The weight of her body on his wounded chest forced a short groan from his lungs, but the deep, guttural growl was all her.  She nearly brought him up off the ground as she levered herself, then tried to roll away taking him with her, his arms like steel around her midriff.  Arms flailing, elbow repeatedly looking to connect with this body, he began to lose his grasp on her in an effort not to damage her.  He pulled her back to him and rolled over, pinning her face down to the forest floor, Adam’s full weight running along the length of her body.

“Be still,” Adam commanded.  “I’m not going to hurt you.”

“You are hurting me you barbarian!” she replied, still thrashing beneath him.  “I can’t breathe with you pushing my face into the mud.  Get off me!”

Adam eased his weight from her upper body, taking her arm and bringing it high behind her back, eliciting another growl.  Her fist was nearly between her shoulder blades when he slowly got up, bringing her with him.

The wind blew leaves and nettles from their hair, but the mud would take more effort to be rid of.  Adam pushed her forward, into his hut.

The spacious, simple domicile was sparsely decorated, two chairs between a single table, a long, narrow bed heaped with blankets took up one corner and next to it a side table stacked with books and a single, unlit candle.  A tall shelf near a slow stove was filled with cooking utensils and plates.  Clean, simple, functional.

Adam forced the woman into the chair furthest from the door.  She was strong.  Stronger than her petite frame would have one believe.

Pointing at her as he stepped away, Adam said, “Don’t make me chase you again.  If you try to escape, I will tie you to that chair.”

She didn’t move, but he thought it was partially due to the darkness within the hut.  As he lit a candle he kept one eye on her.

“You’ve seen me, so further dramatics on that count are unnecessary.  I am disfigured, not a demon. After speaking with your father, I believe you must have some education, so please apply it.”

“My father?” she asked, her voice quiet, soft and childlike.  “He wanted you to bring me back?”

“He is determined to have you back, yes.”  Adam struck the match, the horrible phosphorus odor wafting quickly throughout the hut before the light could fill the room.  One oil lamp, industrial in size, gave off enough light to see much of the hut, but the edges outside the light danced in shadow.  He sat the lamp on the table, taking the other seat nearest the only door.  “I do not require reasons not to return you as they will not matter to me.  He possesses something I desire and I will return you to secure it.  It would be best for us both to remain here, out of the storm, tonight and return you in the morning.  I will secure you to the bed and sleep in front of the door.”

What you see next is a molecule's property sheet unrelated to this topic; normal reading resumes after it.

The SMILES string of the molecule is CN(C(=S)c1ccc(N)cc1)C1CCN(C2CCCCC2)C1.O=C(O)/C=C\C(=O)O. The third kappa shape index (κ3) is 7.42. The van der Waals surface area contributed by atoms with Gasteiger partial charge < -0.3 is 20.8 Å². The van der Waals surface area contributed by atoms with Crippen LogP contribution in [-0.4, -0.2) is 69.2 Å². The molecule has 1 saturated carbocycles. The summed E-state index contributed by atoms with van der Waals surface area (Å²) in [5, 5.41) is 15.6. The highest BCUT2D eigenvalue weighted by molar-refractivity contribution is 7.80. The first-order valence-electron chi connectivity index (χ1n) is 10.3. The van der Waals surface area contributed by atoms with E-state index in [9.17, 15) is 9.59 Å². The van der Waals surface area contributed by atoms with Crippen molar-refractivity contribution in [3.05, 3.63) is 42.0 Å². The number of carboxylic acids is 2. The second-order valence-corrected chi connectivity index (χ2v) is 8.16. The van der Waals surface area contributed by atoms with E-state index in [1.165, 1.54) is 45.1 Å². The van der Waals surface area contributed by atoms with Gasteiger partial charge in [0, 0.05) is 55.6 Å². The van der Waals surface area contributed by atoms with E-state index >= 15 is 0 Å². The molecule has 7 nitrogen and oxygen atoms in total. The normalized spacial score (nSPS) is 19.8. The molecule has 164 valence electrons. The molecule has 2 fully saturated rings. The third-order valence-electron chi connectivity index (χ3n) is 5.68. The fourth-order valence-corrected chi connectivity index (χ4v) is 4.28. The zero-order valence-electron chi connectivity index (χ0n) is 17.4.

A few seconds went by before the expected soft sound of crying began.  Adam watched her lie her head on her arms, shoulders shaking gently.   He stood, but she didn’t notice or perhaps didn’t care.  He pulled a chest out from under his bed and opened it, removing clean clothes.

As he used a rag to clean off the muck and mud he began to dress, all the while keeping an eye on his reluctant guest.  She finally sat up, but didn’t stir to get up from the chair.  She watched him, no screams now, but with detached interest as he stripped naked to complete his cleaning process before adding new clothes.

“My God, man! Must you remove your clothes in my sight?” Her voice wavered between what sounded like fright and anger.

“Close your eyes.”

She grew silent as he completed dressing, looking out the small window as lightning lit the sky over and over again.

Adam pulled out a long nightshirt from the trunk before putting it back under the bed.  He thrust it at her, but she let it fall to the floor beside her.

“I don’t care if you clean up or not,” he told her.  “But, you’re welcome to that garment if you wish it.  You will not be sleeping in my bed in muddy clothing, so consider that.”

“I’ll sleep on the floor.” She continued looking out the window.  “Or I’ll not sleep at all.”

“Suit yourself.  I haven’t the energy or inclination to beg you to take the bed.  I will be tying you to it though, so I may rest without concern.”

“You’re a brute.”  She managed to look at him, this time anger replaced fear in her eyes.

“Yes.”

“You think to profit from my misery, but tonight will be the last night you profit from anything.”  Her newfound bravado brought her shoulders back and she lifted her chin to make full eye contact.  “My father,” pain crossed her face before she continued, “can go to the Devil.  And the two of you can plot from there.”

Adam ignored the statement, stepping just outside the hut and returning with a length of rope.  She visibly shivered at the sight of it, but made no move to elude him as he tied it to one leg of the bed and approached her, bending down to tie the other length to her ankle.